As the head of orchestral conducting at Indiana University, a school where basketball is religion, David Effron uses a sports analogy to describe the youth movement taking over his profession. “It’s like LeBron James,” he said, referring to the 25-year-old N.B.A. superstar. “He’s very, very young and a magnificent player. He is having really bad press right now because he’s still a child and he doesn’t know how to handle this fame in such a good way. He doesn’t have good advisers and so forth.”
He added, “The same is true in our field. Some of these young conductors are magnificent. But under the stress of what it takes to be a music director, only time will tell if this works out.”
Effron was speaking by phone from his home in Bloomington, Ind., two weeks after the N.B.A.’s two-time reigning most valuable player announced he was leaving his hometown team, the Cleveland Cavaliers, for the shot at greater fame with the Miami Heat. It drew a wave of unflattering publicity, although Effron is careful not to stretch the comparison too far.
“This is not a positive time for any musician because of cutbacks and general economic conditions and things like that,” he said. But, as orchestras from New York and Los Angeles to Seattle and Philadelphia are looking for a way to rejuvenate their audiences through fresh talent, “there’s a great calling now for young conductors.”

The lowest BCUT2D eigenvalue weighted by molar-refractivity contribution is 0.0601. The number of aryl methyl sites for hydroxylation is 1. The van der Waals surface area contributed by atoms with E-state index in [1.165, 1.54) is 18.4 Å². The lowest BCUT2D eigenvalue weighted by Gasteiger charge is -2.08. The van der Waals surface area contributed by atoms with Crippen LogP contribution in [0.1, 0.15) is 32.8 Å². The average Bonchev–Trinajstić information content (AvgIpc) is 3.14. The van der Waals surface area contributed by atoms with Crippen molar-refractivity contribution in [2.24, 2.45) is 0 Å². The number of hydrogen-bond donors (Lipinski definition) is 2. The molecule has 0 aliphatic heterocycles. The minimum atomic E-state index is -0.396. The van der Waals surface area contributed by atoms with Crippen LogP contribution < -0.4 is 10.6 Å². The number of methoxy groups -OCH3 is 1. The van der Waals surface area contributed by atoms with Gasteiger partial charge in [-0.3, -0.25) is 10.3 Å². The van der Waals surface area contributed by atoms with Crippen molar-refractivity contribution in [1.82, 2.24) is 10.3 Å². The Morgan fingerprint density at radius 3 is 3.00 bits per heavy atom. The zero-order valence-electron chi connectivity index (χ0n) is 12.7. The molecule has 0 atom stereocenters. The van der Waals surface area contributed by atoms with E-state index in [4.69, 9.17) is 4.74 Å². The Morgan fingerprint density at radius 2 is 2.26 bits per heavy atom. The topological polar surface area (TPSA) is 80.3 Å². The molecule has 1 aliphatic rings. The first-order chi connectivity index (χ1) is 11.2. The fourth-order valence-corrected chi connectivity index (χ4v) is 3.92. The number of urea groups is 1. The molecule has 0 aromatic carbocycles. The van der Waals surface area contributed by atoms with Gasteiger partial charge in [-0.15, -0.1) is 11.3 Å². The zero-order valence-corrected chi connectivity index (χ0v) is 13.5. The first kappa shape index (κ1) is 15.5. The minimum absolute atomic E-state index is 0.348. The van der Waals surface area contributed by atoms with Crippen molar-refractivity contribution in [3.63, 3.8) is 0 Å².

Much of Effron’s five-decade career in music has been dedicated to training young conductors at institutions like the Curtis Institute, Eastman School of Music, and most recently, Indiana. The idea of promoting stars in their early prime also shapes his programming. On October 4, Effron will lead the Juilliard Orchestra in its opening concert of the season, performing Shostakovich’s Symphony No. 1, written as a graduation piece from the Leningrad Conservatory at the tender age of 19. Spiky, theatrical, and nimbly orchestrated, it’s a first statement in a form that later became a profound emotional outlet for the composer.
Also on the program will be Till Eulenspiegels lustige Streiche, by a 30-year-old Richard Strauss, and the Suite for Viola and Orchestra, by a 39-year-old Ernst Bloch.
“It’s a very challenging program for the orchestra, technically and musically, and there’s a lot they can learn from all of these pieces,” said Effron. In the case of the Shostakovich, “many musicians feel that’s one of his best works. It’s very different from the later symphonies, which are much like Mahler in that the orchestra is very huge. It’s a great combination of wit and humor. It’s very lively and very tragic. It’s a great musicians’ kind of piece.” The work also shows Shostakovich still beholden to influences like that of Stravinsky and Prokofiev.
In constructing the program, Effron had two primary goals in mind. On one hand, it should introduce students either to a key corner of the repertoire, as in the ubiquitous Till Eulenspiegel, or to a particular technique. The Bloch suite, he said, “is a very good lesson on how to accompany a soloist.” In the case of the Juilliard Orchestra, which attracts audiences accustomed to professional-level performances, there must also be some musical and dramatic interest for listeners—a program must tell a story.